Book review: The Gate to Women’s Country


Sheri S. Tepper, The Gate to Women’s  Country (1988)

In a post-apocalyptic future, after either conflict or Trump has brought our current civilisation to an end (it doesn’t say which, except that it was the fault of men), a Matriarchal culture scrapes a livelihood in the regions of fertile earth between the wastelands. The Gate to Women’s Country explores how such a society might channel male aggression, given its disastrous record. It also explores the issue that the male characteristics attractive to indiviual Women are not those that are attractive (or helpful) in men as a class.

The Women live in towns; They are the guardians of what science and learning has survived. At the age of five, boys are sent outside the walls to the garrison, which is entrusted with defending the town from the garrisons of other, equally Matriarchal, towns. There the boys spend ten years learning the ways of the soldier, absorbing the ideals of martial honour until, at fifteen, they have to make a choice: the honourable path of the warrior, or the humiliation of returning to the town as a ‘servitor’ to the Women.

Humiliation, because we first see the servitors in the words of the garrison: cowards; ‘tit suckers’; those too weak for the martial life:

“Good-bye,” whispered Habby from his place beside Chernon. Together with ninety-four other fifteen-year-olds, Chernon marched forward, leaving the five to strip off their tunics and stand naked in the chill wind. By the time the century had marched once around, eyes front, the five naked boys were gone, escorted into the gatehouse by the ceremonial company.

The servitors, though, are not all about pouring tea. they emerge as the power behind the throne; they have some strange, nebulous abilities, which they wield in defence of Women’s Country.

The warriors, meanwhile, continue on their merry way. Combat can only be hand-to-hand, by virtue of the ordinances, which are obeyed throughout Women’s Country, inside and outside the city walls. But there are hints through the book that the technology of warfare is not what it might be if the Women believed physical conflict to be important. There is the technology to produce steel, but the men still fight with bronze. And there is a hint of some pre-apocalypse weapon, still known to the Council of the Women’s Country. The warriors have their suspicions. What they do not perceive is the extent to which they are manipulated. The Women are many steps ahead of them.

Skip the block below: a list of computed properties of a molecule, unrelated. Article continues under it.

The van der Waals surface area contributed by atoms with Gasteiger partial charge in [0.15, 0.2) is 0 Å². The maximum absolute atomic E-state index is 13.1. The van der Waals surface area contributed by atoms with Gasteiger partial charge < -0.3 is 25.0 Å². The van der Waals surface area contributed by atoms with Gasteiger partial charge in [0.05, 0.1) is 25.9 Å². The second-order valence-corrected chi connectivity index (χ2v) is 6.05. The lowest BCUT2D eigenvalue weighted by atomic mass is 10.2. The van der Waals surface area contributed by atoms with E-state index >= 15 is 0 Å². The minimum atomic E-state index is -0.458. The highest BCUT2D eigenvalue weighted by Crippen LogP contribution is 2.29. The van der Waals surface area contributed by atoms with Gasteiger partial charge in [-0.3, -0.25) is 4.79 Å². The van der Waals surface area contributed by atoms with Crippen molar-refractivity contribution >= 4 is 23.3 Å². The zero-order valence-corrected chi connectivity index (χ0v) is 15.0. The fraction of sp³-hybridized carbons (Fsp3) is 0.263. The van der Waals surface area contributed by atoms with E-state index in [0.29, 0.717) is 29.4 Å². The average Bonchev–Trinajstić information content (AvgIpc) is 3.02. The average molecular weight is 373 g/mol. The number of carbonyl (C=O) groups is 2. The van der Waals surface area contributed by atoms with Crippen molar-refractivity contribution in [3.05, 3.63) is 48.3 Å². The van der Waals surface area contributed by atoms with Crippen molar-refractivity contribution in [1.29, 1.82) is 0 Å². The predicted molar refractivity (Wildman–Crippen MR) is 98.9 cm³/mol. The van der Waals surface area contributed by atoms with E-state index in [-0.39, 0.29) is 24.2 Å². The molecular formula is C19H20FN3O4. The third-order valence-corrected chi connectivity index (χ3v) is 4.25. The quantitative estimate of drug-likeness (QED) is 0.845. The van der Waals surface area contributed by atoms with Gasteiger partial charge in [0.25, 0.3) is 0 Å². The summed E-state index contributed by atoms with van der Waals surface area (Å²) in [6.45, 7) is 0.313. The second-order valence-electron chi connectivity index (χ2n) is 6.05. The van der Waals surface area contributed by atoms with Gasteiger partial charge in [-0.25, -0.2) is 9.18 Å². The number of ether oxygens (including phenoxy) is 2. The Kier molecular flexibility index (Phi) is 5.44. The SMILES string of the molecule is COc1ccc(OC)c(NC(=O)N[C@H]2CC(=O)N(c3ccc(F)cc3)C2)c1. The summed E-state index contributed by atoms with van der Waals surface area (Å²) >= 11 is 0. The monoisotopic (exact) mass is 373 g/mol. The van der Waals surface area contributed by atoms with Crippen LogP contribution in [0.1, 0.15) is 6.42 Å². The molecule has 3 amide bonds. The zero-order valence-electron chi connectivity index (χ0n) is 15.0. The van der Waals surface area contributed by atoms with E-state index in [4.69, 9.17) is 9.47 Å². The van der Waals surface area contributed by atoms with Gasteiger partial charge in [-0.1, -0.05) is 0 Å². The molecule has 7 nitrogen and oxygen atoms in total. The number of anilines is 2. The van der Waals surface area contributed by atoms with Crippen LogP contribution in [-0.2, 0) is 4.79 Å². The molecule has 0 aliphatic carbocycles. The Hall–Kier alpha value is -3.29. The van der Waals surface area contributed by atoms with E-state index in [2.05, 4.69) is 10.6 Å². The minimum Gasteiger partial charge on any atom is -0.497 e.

Tepper has been criticised for overly-simplistic characters in this book. There may be an element of truth in that, but not all books are studies of human nature. This is a book about an idea, and it needs its black and white pieces to be moved around a chessboard, in order to see how things work out. The warriors are, admittedly, meat-headed: their lives are all breastplates and plumed helmets; training, trumpets, periodic spasms of combat and blood and glory, and talking about Girls, the Women behind the walls whom they protect, or believe they do. The Women are generally more intelligent, certainly more perceptive, if subject to wayward passions. But they are all alike products of their social structure, and believable on that basis.

The warriors are not the worst of it, though.

“What you goin’ to do, Ret? Run off and join the devil women up north?” “Figure I might catch one and bring her back.” “You think she’d stay? You’re talkin’ just plain silly.”

These are post-christian patriarchal types. You can tell, because they drop their ‘g’s. they live a fortnight’s walk away, but hardly anyone travels that far. they beat their Women on the justification of scripture. (The parallels with Margaret Atwood’s Handmaid’s Tale – published three years earlier – are clear). It’s no spoiler to say they are no match for the Women’s Country.

i won’t write about the most interesting twist in the book, which would be a spoiler too far. It is not so much a plot twist as one of those revelations you sometimes meet with in SF whereby a simple fact about how things work suddenly explains everything that has been going on. It’s rather clever, and particularly enjoyable for those of us whose 15-year old selves would have sprinted for that gate.





2 thoughts on “Book review: The Gate to Women’s Country

  1. i’ve not read it but will seek it out. i don’t know of much serious Gynarchy fiction (or non-fiction for that matter) that takes an intelligent look at how society might function under absolute Feminine Rule. Everything is such a testosterone-fuelled mess that, sadly, a Gynarchy does seem a long way off. The most realistic immediate scenario, as far as my limited male perception allows me, is establishing small enclaves of Female Governance in key locations where males who accept the rules are permitted to stay as workers, servants, etc., purely to support the Women and implement Their directives. Gradually they would grow outwards. i think Femquility was an attempt to establish something along those lines. i wonder what happened there? Does it still exist?


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